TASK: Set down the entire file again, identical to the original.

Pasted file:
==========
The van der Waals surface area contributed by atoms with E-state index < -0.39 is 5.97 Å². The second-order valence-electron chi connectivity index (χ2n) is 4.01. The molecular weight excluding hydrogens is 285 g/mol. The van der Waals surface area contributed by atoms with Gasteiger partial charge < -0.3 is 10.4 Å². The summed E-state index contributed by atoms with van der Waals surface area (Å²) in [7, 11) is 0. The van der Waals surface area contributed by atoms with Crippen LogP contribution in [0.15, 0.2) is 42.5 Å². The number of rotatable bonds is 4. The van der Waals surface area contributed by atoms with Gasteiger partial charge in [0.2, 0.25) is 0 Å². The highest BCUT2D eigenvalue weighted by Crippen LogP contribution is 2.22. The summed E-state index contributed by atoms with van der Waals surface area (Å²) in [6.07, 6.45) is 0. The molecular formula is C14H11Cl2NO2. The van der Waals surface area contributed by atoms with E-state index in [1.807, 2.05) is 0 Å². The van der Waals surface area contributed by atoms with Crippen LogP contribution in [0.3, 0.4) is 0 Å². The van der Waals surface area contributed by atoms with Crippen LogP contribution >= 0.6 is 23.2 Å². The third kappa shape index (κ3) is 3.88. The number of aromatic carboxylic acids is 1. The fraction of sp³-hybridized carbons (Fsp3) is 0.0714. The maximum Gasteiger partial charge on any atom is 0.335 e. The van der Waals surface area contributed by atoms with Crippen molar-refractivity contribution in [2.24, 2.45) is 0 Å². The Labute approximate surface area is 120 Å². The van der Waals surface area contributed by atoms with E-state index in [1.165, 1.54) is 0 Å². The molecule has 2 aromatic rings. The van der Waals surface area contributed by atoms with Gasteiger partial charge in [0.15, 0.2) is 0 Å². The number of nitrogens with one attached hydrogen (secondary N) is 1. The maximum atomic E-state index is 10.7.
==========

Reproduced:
The van der Waals surface area contributed by atoms with E-state index < -0.39 is 5.97 Å². The second-order valence-electron chi connectivity index (χ2n) is 4.01. The molecular weight excluding hydrogens is 285 g/mol. The van der Waals surface area contributed by atoms with Gasteiger partial charge < -0.3 is 10.4 Å². The summed E-state index contributed by atoms with van der Waals surface area (Å²) in [7, 11) is 0. The van der Waals surface area contributed by atoms with Crippen LogP contribution in [0.15, 0.2) is 42.5 Å². The number of rotatable bonds is 4. The van der Waals surface area contributed by atoms with Gasteiger partial charge in [0.2, 0.25) is 0 Å². The highest BCUT2D eigenvalue weighted by Crippen LogP contribution is 2.22. The summed E-state index contributed by atoms with van der Waals surface area (Å²) in [6.07, 6.45) is 0. The molecular formula is C14H11Cl2NO2. The van der Waals surface area contributed by atoms with E-state index in [1.807, 2.05) is 0 Å². The van der Waals surface area contributed by atoms with Crippen LogP contribution in [0.3, 0.4) is 0 Å². The van der Waals surface area contributed by atoms with Crippen LogP contribution >= 0.6 is 23.2 Å². The third kappa shape index (κ3) is 3.88. The number of aromatic carboxylic acids is 1. The fraction of sp³-hybridized carbons (Fsp3) is 0.0714. The maximum Gasteiger partial charge on any atom is 0.335 e. The van der Waals surface area contributed by atoms with Crippen molar-refractivity contribution in [2.24, 2.45) is 0 Å². The Labute approximate surface area is 120 Å². The van der Waals surface area contributed by atoms with E-state index in [1.165, 1.54) is 0 Å². The molecule has 2 aromatic rings. The van der Waals surface area contributed by atoms with Gasteiger partial charge in [0.15, 0.2) is 0 Å². The number of nitrogens with one attached hydrogen (secondary N) is 1. The maximum atomic E-state index is 10.7.